Narrator: Jane Green
Published by Penguin Audio on June 6, 2017
Genres: Contemporary Fiction
Length: 11 hours, 57 minutes
Audio | Goodreads
The New York Times bestselling author of Falling presents a warm, wise, and wonderfully vivid novel about a mother who asks her three estranged daughters to come home to help her end her life.
Ronni Sunshine left London for Hollywood to become a beautiful, charismatic star of the silver screen. But at home, she was a narcissistic, disinterested mother who alienated her three daughters.
As soon as possible, tomboy Nell fled her mother's overbearing presence to work on a farm and find her own way in the world as a single mother. The target of her mother's criticism, Meredith never felt good enough, thin enough, pretty enough. Her life took her to London--and into the arms of a man whom she may not even love. And Lizzy, the youngest, more like Ronni than any of them, seemed to have it easy, using her drive and ambition to build a culinary career to rival her mother's fame, while her marriage crumbled around her.
But now the Sunshine sisters are together again, called home by Ronni, who has learned that she has a serious disease and needs her daughters to fulfill her final wishes. And though Nell, Meredith, and Lizzy have never been close, their mother's illness draws them together to confront the old jealousies and secret fears that have threatened to tear these sisters apart. As they face the loss of their mother, they will discover if blood might be thicker than water after all...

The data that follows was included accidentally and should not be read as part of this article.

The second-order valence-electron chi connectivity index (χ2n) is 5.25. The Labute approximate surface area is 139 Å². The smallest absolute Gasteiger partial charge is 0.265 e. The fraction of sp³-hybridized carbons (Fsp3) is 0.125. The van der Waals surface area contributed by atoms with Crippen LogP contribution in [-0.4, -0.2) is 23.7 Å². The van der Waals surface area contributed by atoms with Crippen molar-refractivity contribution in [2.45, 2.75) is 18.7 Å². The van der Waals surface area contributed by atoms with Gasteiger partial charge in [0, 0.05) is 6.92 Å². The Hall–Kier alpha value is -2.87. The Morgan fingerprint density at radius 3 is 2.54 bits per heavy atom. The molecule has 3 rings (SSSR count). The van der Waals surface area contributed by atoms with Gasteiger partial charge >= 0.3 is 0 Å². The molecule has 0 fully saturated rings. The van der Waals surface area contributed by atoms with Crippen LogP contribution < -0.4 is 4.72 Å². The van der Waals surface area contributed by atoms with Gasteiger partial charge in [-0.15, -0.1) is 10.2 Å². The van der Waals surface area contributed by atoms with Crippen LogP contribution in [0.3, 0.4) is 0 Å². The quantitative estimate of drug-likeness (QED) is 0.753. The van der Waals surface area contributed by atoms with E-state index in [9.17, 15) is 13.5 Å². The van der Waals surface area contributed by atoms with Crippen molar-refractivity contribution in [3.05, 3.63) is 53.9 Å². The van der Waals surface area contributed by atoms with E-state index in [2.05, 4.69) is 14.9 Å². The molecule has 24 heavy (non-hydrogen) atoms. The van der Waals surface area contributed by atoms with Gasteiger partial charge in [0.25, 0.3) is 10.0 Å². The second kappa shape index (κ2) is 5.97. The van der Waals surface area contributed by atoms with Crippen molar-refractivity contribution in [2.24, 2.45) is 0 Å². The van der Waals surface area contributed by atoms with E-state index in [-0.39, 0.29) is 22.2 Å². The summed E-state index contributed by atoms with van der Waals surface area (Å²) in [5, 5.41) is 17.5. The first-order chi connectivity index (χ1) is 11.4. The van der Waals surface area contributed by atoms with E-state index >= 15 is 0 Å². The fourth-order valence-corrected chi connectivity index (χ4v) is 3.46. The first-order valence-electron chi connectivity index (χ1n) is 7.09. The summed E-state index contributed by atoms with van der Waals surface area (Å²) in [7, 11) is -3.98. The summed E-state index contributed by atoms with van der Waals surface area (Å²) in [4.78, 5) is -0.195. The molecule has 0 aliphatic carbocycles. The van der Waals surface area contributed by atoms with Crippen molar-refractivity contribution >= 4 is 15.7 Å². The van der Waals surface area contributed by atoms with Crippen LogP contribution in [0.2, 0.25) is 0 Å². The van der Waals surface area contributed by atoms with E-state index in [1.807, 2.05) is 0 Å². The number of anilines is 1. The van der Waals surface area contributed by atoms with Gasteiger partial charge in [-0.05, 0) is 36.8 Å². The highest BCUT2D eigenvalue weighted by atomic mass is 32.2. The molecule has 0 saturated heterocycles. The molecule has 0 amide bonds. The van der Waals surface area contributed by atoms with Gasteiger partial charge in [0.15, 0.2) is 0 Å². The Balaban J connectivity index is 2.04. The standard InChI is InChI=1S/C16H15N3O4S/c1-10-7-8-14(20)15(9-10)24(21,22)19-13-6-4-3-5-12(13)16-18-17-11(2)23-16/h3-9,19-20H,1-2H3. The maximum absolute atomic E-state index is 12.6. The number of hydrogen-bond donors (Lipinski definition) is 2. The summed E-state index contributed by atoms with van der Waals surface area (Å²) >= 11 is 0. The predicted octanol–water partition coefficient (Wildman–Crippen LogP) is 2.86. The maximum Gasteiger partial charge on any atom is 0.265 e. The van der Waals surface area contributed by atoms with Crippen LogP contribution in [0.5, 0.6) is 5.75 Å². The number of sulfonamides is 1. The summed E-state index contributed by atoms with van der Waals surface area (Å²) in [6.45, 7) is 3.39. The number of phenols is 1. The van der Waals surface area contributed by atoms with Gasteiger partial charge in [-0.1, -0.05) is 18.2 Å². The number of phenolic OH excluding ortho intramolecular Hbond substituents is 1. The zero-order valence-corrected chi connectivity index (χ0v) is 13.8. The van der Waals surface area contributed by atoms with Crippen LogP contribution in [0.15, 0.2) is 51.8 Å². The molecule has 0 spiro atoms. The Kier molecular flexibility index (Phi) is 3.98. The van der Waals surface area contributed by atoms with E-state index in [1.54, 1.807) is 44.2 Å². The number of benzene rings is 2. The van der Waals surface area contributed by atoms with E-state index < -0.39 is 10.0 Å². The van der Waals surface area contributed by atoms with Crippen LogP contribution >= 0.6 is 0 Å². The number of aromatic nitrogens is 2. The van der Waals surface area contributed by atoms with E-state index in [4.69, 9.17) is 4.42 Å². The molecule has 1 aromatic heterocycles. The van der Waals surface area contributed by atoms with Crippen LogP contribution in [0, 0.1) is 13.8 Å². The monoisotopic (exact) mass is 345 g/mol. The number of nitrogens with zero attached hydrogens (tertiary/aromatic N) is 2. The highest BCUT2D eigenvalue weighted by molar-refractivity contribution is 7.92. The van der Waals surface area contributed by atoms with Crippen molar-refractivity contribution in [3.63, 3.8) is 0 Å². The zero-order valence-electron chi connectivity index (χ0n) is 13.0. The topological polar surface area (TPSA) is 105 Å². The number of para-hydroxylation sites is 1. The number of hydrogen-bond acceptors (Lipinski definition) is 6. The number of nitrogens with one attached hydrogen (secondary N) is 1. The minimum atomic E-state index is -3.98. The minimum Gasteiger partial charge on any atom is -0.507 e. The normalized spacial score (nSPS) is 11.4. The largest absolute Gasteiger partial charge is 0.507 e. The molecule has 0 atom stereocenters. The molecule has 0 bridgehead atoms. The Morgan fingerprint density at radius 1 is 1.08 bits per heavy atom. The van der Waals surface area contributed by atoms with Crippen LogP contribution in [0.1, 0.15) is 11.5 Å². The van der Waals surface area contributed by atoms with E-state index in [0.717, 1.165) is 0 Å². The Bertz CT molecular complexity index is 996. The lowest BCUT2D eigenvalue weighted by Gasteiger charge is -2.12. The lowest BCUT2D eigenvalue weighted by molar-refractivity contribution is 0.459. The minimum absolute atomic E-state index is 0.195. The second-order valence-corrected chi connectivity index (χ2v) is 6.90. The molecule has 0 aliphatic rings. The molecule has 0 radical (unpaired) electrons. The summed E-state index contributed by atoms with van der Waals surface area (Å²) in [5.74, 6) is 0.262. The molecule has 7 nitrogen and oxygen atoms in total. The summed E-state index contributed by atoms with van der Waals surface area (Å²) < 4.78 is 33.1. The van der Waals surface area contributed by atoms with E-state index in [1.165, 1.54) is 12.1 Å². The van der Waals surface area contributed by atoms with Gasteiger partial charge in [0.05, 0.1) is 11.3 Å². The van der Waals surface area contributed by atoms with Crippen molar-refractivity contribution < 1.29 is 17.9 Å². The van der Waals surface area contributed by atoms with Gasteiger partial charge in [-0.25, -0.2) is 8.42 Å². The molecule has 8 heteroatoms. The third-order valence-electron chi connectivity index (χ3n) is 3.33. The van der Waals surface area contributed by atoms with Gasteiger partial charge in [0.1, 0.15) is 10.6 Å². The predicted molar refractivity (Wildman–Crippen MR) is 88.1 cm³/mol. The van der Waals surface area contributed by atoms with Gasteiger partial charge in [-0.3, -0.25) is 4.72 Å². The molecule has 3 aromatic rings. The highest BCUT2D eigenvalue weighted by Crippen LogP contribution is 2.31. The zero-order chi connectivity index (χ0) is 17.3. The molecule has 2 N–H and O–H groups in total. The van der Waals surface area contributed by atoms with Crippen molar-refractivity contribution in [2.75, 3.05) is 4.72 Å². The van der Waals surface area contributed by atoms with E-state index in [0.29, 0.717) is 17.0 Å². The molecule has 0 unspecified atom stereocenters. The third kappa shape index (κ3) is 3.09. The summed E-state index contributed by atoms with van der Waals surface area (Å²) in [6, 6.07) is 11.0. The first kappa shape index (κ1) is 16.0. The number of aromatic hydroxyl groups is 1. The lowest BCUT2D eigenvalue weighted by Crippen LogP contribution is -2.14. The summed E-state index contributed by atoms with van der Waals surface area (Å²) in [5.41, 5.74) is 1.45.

Ronni Sunshine is a famous but mildly aging actress and the mother of three daughters. By her own admission, she failed as a parent, so much so that as adults, they have very little interaction with her or each other. In fact, her middle daughter, Meredith, moved abroad to London in order to put some serious distance between them. Now that Ronni is facing a serious illness, she wants to make things right with her daughters and bring them together at her home in Connecticut.
I found this story fascinating in how Ronni’s narcissism and self absorption manifested itself in each of her daughters. The eldest, Nell, became aloof and emotionally challenged, except when it came to her son. Her middle daughter, Meredith, who had weight issues all of her life, couldn’t have lower self esteem. The youngest, Lizzy, is most like Ronni in personality and temperament, also following a self destructive path with her marriage. The story shifts back and forth to each character during pivotal moments of time from childhood to present day. At times it was confusing but overall it was effective in creating vivid images of all of them and made for an interesting story.
Throughout most of the book, I didn’t find any of them likable but that slowly evolved to a healthy respect by the end. I cared what happened to them, even Ronni, and found myself pulling for them to find their way. Narrated by the author, the story was made even more distinctive by her performance, which isn’t always the case when the writer takes this on. The benefit, however, is the narrator knows the intended nuances and in this case, it worked. It’s my first by this author and now I’ll seek out other titles as I very much enjoyed this one.
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